• Policy Implementation and Enforcement
      • Access Controls vs. Application Enforcement and Encryption
      • Auditing and Restrictions
    • Mobile Device Management (MDM) and Mobile Application Management (MAM)
      • Security Policies
      • Methods for Enforcement
      • End-user Experience and Impact
    • Private Cloud Security
      • Securing On-premises Hypervisors (vSphere, Xen, Hyper-V)
      • Network Segmentation (Logical and Physical)
      • VM Escape
      • Surface Reduction
      • Visibility Advantages
    • Public Cloud Security Challenges
      • Shared Responsibility Implications
      • Cloud Strengths and Weaknesses
      • Data Remanence and Lack of Network Visibility
    • Container Security
      • Impact of Containers on On-premises or Cloud Architectures
      • Security Concerns
      • Protecting against Container Escape
  • Overview

    "Trust but verify" has been a common security mantra. But this is a broken concept. Computers can calculate trust on the fly, so rather than thinking in terms of "trust but verify" organizations should be implementing "verify then trust." By doing so, access can be constrained to appropriate levels at the same time that access can become more fluid.

    This section culminates our journey towards Zero Trust by focusing on implementing an architecture where trust is no longer implied but must be proven. By doing so, a model of variable trust can be used to change access levels dynamically. This, in turn, allows for implementing fewer or more security controls as necessary given a user's and a device's trust maintained over time.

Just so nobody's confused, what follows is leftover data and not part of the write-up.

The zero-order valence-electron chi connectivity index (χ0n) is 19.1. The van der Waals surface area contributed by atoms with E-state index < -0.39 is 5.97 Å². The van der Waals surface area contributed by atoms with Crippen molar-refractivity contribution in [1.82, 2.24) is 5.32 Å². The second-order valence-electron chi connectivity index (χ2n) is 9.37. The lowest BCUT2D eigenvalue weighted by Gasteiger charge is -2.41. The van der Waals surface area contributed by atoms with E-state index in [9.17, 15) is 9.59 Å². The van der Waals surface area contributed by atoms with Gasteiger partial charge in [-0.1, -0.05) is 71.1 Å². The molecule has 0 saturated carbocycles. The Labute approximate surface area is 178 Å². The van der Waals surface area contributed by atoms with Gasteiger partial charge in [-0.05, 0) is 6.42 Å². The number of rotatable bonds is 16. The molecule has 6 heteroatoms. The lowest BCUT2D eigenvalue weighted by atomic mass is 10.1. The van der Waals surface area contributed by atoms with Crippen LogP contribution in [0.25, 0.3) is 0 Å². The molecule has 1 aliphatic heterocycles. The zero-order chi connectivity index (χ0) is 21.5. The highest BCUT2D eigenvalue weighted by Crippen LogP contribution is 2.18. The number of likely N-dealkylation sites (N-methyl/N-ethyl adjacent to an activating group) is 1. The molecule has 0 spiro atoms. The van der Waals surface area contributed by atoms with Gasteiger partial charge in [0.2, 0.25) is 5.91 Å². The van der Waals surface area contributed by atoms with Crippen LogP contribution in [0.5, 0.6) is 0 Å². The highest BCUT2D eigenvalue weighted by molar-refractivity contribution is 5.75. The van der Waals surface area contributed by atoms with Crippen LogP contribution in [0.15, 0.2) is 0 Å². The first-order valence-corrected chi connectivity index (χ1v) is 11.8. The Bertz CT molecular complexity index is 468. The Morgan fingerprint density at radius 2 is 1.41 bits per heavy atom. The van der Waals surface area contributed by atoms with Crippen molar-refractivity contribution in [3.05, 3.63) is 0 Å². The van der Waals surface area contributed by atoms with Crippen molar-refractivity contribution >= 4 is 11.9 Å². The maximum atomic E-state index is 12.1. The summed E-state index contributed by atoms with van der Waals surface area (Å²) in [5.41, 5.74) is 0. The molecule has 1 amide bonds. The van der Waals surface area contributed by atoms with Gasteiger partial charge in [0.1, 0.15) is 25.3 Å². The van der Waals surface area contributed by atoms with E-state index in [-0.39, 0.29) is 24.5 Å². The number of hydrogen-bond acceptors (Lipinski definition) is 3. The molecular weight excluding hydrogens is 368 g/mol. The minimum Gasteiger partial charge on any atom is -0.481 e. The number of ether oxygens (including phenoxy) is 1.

On Section 5, we will review the zero trust principles, model and the latest US Government mandates (DISA, NSA, NIST), while we focus on practical implementations of this new philosophy. The focus will be on practical application of zero trust through existing infrastructure to maximize their value and impact for an organization's security posture: credential rotation, securing traffic on windows networks, host-based firewalls, NAC, segmentation gateways, SIEM, log collection, audit policies, detection engineering, and red herring defenses

    Exercises
    • Network Isolation and Mutual Authentication: Attackers cannot attack what they cannot see or interact with. This lab shows defenders how to implement SPA or mutual TLS so that only authorized assets can connect.
    • SIEM Analysis and Tactical Detection: Logging and inspecting is difficult without the right data and the proper ability to view those data. This lab shows how to use a SIEM system to find an attacker more than 10 different ways. The detection capabilities are important but the logic behind them is also important to implement variable trust conditional access across an enterprise.